As Philadelphia police searched for leads in the abduction of a Center City jewelry store worker Monday afternoon, friends and acquaintances said the attack has rattled the tight-knit community on Jewelers Row.
"It really shakes everyone up. You feel safe here - it's a little family," said Stacey Mancino, who works at Golden Nugget Jewelers, across the street from National Watch & Diamond Exchange, where the 53-year-old victim works.
Police said the woman had left work Saturday and was walking to her car in a parking garage at 733 Chestnut St. when three men jumped out of a Ford Econoline and demanded the keys to the store and the codes to the safe, which she didn't know.
They pulled a hood over her head and drove her around for an hour, beating her, police said. She was shot seven times with a stun gun, police said, and eventually dumped, her hands and feet bound by zip ties, in a cemetery in Darby Borough. Then, the men returned, police said, and pulled her back into the car. They used her debit card to withdraw money from ATMs, and stole her bag and several personal items, police said.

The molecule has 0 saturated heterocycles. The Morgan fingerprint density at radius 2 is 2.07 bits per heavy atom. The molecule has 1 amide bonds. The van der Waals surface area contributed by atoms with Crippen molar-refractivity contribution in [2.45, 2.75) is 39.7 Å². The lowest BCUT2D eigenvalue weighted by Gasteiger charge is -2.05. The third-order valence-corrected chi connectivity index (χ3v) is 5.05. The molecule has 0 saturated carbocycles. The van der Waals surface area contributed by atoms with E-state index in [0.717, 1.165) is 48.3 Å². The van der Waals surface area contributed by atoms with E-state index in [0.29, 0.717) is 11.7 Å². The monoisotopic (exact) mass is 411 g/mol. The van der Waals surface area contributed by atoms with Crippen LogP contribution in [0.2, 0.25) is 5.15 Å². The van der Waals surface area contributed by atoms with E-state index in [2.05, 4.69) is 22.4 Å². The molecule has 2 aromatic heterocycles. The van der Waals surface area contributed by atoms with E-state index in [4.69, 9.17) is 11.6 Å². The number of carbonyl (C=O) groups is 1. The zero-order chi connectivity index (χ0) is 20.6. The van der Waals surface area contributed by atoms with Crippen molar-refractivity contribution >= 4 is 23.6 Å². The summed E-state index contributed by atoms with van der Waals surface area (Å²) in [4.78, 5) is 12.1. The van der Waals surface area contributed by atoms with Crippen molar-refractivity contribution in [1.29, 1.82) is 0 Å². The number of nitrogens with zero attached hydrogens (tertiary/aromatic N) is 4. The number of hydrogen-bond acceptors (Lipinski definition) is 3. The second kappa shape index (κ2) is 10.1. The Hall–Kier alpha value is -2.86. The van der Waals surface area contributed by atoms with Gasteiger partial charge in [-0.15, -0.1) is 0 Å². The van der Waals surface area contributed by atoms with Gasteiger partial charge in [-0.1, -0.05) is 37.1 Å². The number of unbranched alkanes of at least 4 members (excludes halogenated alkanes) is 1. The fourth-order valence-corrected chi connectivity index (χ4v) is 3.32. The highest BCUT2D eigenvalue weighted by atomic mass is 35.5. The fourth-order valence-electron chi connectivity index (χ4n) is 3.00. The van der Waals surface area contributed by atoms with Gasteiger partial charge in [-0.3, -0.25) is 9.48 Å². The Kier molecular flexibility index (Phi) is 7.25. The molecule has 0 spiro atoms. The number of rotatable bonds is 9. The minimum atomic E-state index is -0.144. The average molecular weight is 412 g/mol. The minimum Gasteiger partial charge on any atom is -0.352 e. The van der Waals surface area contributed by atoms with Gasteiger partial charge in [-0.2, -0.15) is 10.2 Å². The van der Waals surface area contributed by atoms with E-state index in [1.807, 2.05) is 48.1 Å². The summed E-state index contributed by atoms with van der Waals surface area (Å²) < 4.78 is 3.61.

Finally, they returned her to the cemetery and fled, police said. The woman was able to walk to the road and flag down a car. She was being treated at Penn-Presbyterian Medical Center for a concussion and other injuries.
On Monday, police were searching for surveillance footage and potential witnesses to retrace the trio's steps. No arrests have been made.
Meanwhile, those who worked near the woman said they had been shocked by the violent abduction.
"It's always been a scary business - people think you have diamonds, cash, gold," said Christian DiCamillo, who runs a gem appraisal business on Sansom Street. He said those in the area feel more vulnerable now - "It's something you can't see coming. You have to feel that you could be a target at any time."
Mancino described the victim, a grandmother, as "sweet as sugar, always a smile on her face." She had worked at National Watch for 25 years, Mancino said.
She said she and other workers on the row will be taking extra precautions in the wake of the incident, including walking to their cars in teams.
National Watch was closed Monday afternoon as news trucks lined the street. The store's owner had taped a note to the front door thanking the neighborhood for its concern but declining comment.
"We are grateful that a member of our family was returned to us and pray for her speedy recovery," the note read.